Brazil: Rousseff Campaign Aide Faces Arrest in Petrobras Investigation
Brazilian authorities issued an arrest warrant for campaign strategist Joao Cerqueira de Santana Filho and his wife, Monica Regina Cunha Moura, on allegations of corruption, according to the Financial Times.
The couple are accused of channeling bribes from contractors of Petrobras, the state-owned oil company, to Brazilian President Dilma Rousseff’s Workers Party, the newspaper reports.
Petrobras is in the middle of a massive corruption scandal, and the warrants for Santana and his wife were part of the ongoing investigation known as Operation Car Wash, according to the Financial Times.
Investigators say that Zwi Skornicki, an agent for a Singaporean shipbuilder, transferred around US$ 4.5 million to accounts held by Santana and Moura, who also allegedly received an estimated US$ 3 million in payments from Brazilian conglomerate Odebrecht, according to a news release from Brazilian prosecutors.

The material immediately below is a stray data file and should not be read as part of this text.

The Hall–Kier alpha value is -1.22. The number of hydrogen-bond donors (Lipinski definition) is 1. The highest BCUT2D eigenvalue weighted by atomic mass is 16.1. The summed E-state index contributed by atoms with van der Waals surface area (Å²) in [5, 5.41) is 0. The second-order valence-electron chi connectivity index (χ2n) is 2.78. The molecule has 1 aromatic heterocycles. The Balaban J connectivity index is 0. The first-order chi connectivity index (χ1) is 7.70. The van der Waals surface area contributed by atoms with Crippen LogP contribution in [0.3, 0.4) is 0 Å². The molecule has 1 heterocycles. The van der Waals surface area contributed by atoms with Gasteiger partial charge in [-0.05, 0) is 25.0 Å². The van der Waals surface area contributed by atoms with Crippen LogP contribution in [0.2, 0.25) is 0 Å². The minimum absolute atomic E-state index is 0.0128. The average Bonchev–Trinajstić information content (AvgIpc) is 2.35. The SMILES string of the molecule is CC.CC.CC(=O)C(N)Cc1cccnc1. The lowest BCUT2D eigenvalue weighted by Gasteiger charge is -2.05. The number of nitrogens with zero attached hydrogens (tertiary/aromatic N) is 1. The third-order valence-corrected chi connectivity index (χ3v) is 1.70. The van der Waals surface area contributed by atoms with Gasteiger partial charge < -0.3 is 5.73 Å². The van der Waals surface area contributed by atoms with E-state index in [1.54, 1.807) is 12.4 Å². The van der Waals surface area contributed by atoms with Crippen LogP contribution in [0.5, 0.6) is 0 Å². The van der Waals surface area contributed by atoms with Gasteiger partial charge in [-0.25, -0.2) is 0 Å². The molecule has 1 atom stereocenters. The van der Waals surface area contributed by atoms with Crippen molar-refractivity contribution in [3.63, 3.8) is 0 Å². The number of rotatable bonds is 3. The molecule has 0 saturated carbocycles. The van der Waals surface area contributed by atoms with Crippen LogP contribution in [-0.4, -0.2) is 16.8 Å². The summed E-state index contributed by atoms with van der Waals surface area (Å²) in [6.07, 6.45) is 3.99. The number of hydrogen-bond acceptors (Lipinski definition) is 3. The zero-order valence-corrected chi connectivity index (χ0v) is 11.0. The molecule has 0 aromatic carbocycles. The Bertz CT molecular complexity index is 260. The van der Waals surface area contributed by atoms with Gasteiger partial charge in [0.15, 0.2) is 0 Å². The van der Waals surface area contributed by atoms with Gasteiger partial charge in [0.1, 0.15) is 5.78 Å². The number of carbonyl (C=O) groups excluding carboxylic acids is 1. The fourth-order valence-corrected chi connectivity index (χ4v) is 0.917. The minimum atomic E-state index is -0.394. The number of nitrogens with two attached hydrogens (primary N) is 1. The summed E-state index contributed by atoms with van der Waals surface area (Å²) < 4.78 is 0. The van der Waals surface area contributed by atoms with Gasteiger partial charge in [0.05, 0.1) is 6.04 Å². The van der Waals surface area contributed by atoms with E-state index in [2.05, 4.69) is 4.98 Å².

According to the Wall Street Journal, Santana and his wife were in the Dominican Republic when the warrant was issued, but both plan to return to Brazil to surrender. Santana resigned from his job on the re-election campaign of President Danilo Medina in order to fight the “baseless accusations” against him, the Journal said.
Santana was behind Rousseff’s presidential campaigns in 2010 and 2014, and helped her predecessor Luiz Inacio Lula da Silva win in 2006. Santana also has worked on the campaigns of the late Venezuelan President Hugo Chavez and Angolan leader Jose Eduardo dos Santos, according to the Wall Street Journal.
Thiago de Aragao, an analyst for Arko Advice, said that Santana’s entanglement in Operation Car Wash is a blow to the Workers Party, and could signal that the investigation is moving closer to Rousseff and da Silva, according to the Wall Street Journal.
Rousseff remains unpopular with many in Brazil and has been been affected by the fallout over the Petrobras scandal. She has denied any knowledge or involvement in the scheme, according to the New York Times.